Image: Microecos via Flickr
Pepsis sp.
4.0 Tarantula Hawk
Oh dear. Things have turned to the dark side as we reach the apex of pain. Appropriate, I guess. Except it ain't necessarily so. Tarantula Hawks are nectar drinkers who flutter from flower to flower in the warm summer months. Look at it. Is this not the very face of spring?

There are several hundred species of Tarantula Hawk in the genera Pepsis and Hemipepsis. They are found all over the tropics and subtropics, many of them reaching about 5 cm (2 in) long and looking something like a butterfly that got taken over by a Symbiote.

Still, they have their own brand of... not "prettiness", exactly. But with that black, metallic blue body and rust coloured wings, I think they're kinda gorgeous. The problem, as we have seen, is that the larvae probably won't live on nectar. They need protein to help them grow.

Not to worry, mother will use her 7 mm (0.3 in) sting to paralyse a massive spider. Then she'll drag it to an underground burrow and lay a single egg. When the larvae hatches, it digs into spider flesh and dines. The spider is paralysed but alive, so keeping the most vital organs to last keeps it fresh for as long as possible. I'm glad we got fridges for that.

The Verdict:
Blinding, fierce, shockingly electric. A running hair drier has been dropped into your bubble bath.

Yikes! The small mercy is that this pain only last for a few minutes. Did you see that, though? Large Tarantula Hawks can have a sting that's longer than a Fire Ant! Eep.

Image: Mean and Pinchy via Flickr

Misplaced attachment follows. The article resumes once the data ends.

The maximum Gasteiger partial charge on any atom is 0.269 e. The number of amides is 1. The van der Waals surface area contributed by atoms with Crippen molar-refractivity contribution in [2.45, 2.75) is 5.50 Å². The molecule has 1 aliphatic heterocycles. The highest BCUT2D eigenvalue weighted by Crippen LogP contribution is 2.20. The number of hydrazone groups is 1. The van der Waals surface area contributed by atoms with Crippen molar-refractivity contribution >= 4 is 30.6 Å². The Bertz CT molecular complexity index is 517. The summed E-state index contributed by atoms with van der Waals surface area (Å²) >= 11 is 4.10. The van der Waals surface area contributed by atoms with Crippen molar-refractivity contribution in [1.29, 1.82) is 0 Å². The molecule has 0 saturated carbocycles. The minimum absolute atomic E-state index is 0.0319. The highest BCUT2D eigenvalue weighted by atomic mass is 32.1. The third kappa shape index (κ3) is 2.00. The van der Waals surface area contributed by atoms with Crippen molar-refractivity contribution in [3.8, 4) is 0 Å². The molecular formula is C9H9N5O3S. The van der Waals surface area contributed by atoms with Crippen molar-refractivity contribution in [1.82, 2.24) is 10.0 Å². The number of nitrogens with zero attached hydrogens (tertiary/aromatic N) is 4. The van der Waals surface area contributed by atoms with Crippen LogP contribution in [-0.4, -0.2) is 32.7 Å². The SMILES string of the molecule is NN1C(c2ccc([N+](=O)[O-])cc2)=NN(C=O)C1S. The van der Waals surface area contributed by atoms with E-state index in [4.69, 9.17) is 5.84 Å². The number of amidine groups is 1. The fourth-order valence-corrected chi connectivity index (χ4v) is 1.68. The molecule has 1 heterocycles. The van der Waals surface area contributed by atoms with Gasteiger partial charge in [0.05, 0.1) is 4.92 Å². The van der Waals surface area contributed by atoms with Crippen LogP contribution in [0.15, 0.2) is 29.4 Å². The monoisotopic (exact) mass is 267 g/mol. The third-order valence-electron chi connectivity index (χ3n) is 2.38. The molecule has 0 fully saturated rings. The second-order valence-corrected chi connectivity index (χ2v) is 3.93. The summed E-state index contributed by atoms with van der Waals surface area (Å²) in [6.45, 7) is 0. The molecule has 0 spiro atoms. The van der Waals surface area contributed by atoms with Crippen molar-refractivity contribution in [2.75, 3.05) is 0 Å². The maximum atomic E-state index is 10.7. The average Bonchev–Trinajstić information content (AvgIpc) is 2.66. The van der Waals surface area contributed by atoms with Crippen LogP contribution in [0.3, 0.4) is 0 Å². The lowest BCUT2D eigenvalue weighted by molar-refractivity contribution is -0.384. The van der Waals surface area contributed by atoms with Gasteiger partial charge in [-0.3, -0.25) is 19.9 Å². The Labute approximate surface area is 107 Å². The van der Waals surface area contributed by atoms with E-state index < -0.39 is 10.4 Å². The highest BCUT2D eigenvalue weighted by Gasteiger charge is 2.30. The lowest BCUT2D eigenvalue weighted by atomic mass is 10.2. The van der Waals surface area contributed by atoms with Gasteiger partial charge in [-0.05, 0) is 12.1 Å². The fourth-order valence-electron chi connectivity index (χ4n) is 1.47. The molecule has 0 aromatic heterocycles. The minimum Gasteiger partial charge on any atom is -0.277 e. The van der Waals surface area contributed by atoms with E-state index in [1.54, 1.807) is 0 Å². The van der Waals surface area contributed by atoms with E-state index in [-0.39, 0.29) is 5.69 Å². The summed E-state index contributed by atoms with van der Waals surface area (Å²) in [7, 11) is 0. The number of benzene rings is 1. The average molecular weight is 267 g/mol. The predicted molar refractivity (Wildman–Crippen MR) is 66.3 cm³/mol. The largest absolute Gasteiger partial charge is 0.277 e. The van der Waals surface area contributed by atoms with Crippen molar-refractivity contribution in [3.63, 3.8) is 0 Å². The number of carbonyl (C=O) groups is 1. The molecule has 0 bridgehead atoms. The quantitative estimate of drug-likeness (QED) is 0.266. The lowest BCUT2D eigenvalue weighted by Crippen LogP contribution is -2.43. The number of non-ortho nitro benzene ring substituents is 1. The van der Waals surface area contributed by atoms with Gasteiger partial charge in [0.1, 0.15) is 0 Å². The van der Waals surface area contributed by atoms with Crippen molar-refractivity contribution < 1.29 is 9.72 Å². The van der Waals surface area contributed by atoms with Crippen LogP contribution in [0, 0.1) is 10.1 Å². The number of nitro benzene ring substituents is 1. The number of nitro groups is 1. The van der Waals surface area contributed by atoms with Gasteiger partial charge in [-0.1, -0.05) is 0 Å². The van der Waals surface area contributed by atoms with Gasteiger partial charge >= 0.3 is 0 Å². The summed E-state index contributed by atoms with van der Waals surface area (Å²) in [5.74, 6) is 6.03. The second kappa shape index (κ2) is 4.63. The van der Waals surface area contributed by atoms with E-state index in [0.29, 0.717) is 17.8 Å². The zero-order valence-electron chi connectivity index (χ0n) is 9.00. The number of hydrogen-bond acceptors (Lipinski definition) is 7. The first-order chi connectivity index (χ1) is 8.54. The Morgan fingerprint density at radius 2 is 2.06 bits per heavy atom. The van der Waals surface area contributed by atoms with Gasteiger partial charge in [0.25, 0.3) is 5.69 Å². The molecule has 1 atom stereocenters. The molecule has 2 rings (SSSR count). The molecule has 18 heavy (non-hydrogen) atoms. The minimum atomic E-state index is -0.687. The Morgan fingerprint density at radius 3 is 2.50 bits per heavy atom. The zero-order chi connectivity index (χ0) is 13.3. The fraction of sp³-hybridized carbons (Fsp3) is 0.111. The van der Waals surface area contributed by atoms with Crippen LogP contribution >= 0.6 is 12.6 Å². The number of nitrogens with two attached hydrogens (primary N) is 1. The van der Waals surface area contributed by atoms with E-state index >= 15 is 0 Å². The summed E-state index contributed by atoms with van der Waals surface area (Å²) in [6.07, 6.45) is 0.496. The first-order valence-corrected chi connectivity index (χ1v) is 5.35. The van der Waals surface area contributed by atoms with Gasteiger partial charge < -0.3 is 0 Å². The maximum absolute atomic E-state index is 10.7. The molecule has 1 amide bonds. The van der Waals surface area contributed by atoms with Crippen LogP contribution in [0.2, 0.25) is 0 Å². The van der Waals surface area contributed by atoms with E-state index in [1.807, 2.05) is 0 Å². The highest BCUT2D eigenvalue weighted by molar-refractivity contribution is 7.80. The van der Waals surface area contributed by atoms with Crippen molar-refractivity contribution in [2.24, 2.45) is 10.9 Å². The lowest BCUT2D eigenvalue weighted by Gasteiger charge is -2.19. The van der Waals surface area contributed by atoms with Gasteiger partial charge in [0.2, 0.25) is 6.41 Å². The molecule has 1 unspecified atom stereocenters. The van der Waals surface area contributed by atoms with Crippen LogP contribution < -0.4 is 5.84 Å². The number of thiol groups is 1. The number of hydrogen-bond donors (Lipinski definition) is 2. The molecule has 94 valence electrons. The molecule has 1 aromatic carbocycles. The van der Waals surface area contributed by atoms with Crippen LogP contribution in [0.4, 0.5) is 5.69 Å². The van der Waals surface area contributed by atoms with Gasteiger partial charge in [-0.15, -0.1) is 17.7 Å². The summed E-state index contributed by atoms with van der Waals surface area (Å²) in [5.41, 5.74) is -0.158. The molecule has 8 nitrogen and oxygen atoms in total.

Paraponera clavata
4.0+ Bullet Ant
It's off the scale! It's sky high! It's turned to 11! It's... it's... quite painful, actually.

The Bullet Ant is a single species that lives in Central America and the Amazon, in nests of a few hundred individuals. Workers are 2 or 3 cm (0.8 to 1.2 in) long! So at least they look just like the kind of ant one ought to be wary of.

These ladies are predators, taking down all sorts of insects and such from around the nest or up their local tree. They're not at all adverse to dessert though, and are often seen carrying back mouthfuls of nectar, too.

They get their name from just how remarkably painful their sting is. Some locals also call it something that translates to "24 Hour Ant", because the incredible pain lasts for several hours and lingers on for several more.

Some locals take a completely different tack to this whole "getting stung" thing than our crazy hero, Schmidt. And I don't mean my way, which is to avoid it.

They don't go broad and get stung by lots of different things. They go deep, and get stung by one thing a LOT. It's good ol' initiation rites! And it's enough to turn a great, big, burly muscle man into a sobbing child.

The Verdict:
Pure, intense, brilliant pain. Like fire-walking over flaming charcoal with a 3-inch rusty nail grinding into your heel.